One of the top voter issues heading into the election is the state of the economy. A new poll from the Kaiser Family Foundation found one-third of voters say the economy is the most important issue influencing deciding their vote for president.
Whether the economy is up or down, the figure in the Oval Office has a direct impact on the nation’s financial state. We asked financial experts which presidency would be the worse for the economy.
Q: Which presidency would be worse for the economy?
We did a deeper dive into the pros and cons of each potential presidency with two of our experts. Here’s what they said.
Why some experts think a Biden presidency will be worse
“It's not a close question. Biden would be much worse for the economy, and a train wreck for markets and small businesses around the country,” said Vince Clanton, certified financial planner and president of Chancellor Wealth Management.
Financial experts also dread the possibility of the tax code becoming more confusing. The 2017 Tax Cuts and Jobs Act passed under President Trump simplified the tax code and lowered taxes rates across the board, he said. Trump’s hard stance on trade also encouraged companies to bring production back to the U.S.
“It put more money in people’s pockets and increased personal consumption,” said Clanton. “That drives the economy. Biden wants to raise taxes, which leaves less money for people to invest into the markets.”
Why some experts think a Trump presidency will be worse
While Trump’s policies of deregulation and tax cuts may have driven double-digital stock market growth, Wall Street is not the entire economy. Any short-term spending boost from Trump’s tax law will eventually wear away and leave behind a large deficit, said Chris Chen, certified financial planner at Insight Financial Strategies.
“I think people’s understanding of how Trump’s policies benefit them is misguided,” he said. “A Trump administration would continue to exacerbate wealth inequality, worsen the climate change challenge and normalize corruption.”
During the Trump Administration, 2.5 million Americans lost health care and income inequality increased, according to a study by the Congressional Budget Office. Trump’s trade policies raised prices for consumers, said Chen. The president’s denial and inaction of climate change will additionally cost taxpayers billions in reconstruction and aid in the long run.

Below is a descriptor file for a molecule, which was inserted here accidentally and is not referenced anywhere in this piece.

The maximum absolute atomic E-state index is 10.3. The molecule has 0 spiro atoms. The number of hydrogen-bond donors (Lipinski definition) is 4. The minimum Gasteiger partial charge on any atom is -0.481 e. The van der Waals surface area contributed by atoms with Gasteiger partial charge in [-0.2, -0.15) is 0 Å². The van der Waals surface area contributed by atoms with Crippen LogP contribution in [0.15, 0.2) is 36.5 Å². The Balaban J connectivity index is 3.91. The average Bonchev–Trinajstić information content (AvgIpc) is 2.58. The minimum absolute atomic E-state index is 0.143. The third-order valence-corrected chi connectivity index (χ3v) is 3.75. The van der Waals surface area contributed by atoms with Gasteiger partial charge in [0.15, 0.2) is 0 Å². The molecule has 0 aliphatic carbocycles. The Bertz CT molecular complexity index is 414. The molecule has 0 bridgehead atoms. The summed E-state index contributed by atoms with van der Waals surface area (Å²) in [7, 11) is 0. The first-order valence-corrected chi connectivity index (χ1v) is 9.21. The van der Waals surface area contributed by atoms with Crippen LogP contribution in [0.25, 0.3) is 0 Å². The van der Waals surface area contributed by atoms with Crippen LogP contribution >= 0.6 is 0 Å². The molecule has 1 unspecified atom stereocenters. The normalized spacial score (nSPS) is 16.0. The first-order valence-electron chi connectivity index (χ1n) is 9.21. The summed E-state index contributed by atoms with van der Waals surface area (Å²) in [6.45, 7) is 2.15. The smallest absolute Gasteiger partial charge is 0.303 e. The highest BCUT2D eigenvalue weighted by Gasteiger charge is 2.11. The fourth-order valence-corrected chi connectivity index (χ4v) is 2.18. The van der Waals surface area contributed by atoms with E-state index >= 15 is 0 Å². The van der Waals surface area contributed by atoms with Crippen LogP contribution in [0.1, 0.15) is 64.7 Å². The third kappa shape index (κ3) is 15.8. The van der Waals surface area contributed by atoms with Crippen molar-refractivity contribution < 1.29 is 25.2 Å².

“I get it, no one wants to pay more for taxes,” said Chen. “But it’s part of the cost of living in a civilized society. Taxes pay for all kinds of things we need, like roads, schools and in some cases, retirement and health care. And not addressing those problems now will cost even more down the road.”
What you can do
The most important thing you can do is vote, in national and local elections. Your state or district representative may have a more direct impact on your personal finances than the president, said Chen.
Why? There’s a limit to what a president can do alone. Tax law changes and major overhauls are created and passed in Congress, though the president can veto a bill. The president can also issue executive orders, but not all of them can be legally enforceable. Your local representative alone can’t lower federal taxes, they may be able to pass neighborhood improvements that could increase your home’s value or enact job programs that raise wages.
If you’re worried about your investments, experts agree you should keep calm and stay the course. Jennifer Grant, certified financial planner at Perryman Financial Advisory, believes the next president won’t have a long-term impact on the stock market — investors are better off having a plan and sticking with it. A 2018 Vanguard study found the average portfolio return under Democratic presidents was 8.4%, compared to 8.2% under Republican presidents, an inconsequential difference.
“The election will certainly bring short-term volatility; however, I believe that you should not confuse political beliefs with a well-diversified investment plan,” Grant said. “The next couple of months will likely be crazy ups and downs in the markets. But it’s likely just noise.”
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Image: Nastia Kobzarenko